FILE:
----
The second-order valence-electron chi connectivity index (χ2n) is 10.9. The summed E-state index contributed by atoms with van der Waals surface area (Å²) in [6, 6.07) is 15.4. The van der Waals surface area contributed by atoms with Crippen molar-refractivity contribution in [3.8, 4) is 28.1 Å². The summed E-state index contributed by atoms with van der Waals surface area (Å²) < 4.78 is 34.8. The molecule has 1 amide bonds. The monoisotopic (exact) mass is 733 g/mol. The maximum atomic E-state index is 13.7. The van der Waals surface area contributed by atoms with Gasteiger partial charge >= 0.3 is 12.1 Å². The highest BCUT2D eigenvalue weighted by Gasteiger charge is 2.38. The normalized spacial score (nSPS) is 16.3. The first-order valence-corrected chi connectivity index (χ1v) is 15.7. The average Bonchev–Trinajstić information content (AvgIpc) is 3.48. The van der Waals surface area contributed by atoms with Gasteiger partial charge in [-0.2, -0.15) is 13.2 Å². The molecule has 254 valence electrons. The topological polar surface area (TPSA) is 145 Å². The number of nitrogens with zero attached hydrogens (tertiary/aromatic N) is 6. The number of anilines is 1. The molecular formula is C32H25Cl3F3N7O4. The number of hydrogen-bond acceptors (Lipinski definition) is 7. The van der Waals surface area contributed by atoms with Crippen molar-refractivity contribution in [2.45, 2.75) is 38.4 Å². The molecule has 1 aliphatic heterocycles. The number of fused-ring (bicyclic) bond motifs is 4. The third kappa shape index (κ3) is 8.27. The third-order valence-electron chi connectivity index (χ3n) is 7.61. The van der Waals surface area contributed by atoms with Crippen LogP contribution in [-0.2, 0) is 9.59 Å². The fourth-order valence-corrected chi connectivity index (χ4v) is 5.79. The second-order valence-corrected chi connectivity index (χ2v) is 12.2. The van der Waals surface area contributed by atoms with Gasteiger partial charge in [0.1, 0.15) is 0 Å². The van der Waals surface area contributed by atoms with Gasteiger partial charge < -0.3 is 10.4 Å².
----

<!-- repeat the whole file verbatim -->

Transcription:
The second-order valence-electron chi connectivity index (χ2n) is 10.9. The summed E-state index contributed by atoms with van der Waals surface area (Å²) in [6, 6.07) is 15.4. The van der Waals surface area contributed by atoms with Crippen molar-refractivity contribution in [3.8, 4) is 28.1 Å². The summed E-state index contributed by atoms with van der Waals surface area (Å²) < 4.78 is 34.8. The molecule has 1 amide bonds. The monoisotopic (exact) mass is 733 g/mol. The maximum atomic E-state index is 13.7. The van der Waals surface area contributed by atoms with Gasteiger partial charge >= 0.3 is 12.1 Å². The highest BCUT2D eigenvalue weighted by Gasteiger charge is 2.38. The normalized spacial score (nSPS) is 16.3. The first-order valence-corrected chi connectivity index (χ1v) is 15.7. The average Bonchev–Trinajstić information content (AvgIpc) is 3.48. The van der Waals surface area contributed by atoms with Gasteiger partial charge in [-0.2, -0.15) is 13.2 Å². The molecule has 254 valence electrons. The topological polar surface area (TPSA) is 145 Å². The number of nitrogens with zero attached hydrogens (tertiary/aromatic N) is 6. The number of anilines is 1. The molecular formula is C32H25Cl3F3N7O4. The number of hydrogen-bond acceptors (Lipinski definition) is 7. The van der Waals surface area contributed by atoms with Crippen molar-refractivity contribution in [2.45, 2.75) is 38.4 Å². The molecule has 1 aliphatic heterocycles. The number of fused-ring (bicyclic) bond motifs is 4. The third kappa shape index (κ3) is 8.27. The third-order valence-electron chi connectivity index (χ3n) is 7.61. The van der Waals surface area contributed by atoms with Crippen LogP contribution in [-0.2, 0) is 9.59 Å². The fourth-order valence-corrected chi connectivity index (χ4v) is 5.79. The second-order valence-corrected chi connectivity index (χ2v) is 12.2. The van der Waals surface area contributed by atoms with Gasteiger partial charge in [0.1, 0.15) is 0 Å². The van der Waals surface area contributed by atoms with Gasteiger partial charge < -0.3 is 10.4 Å².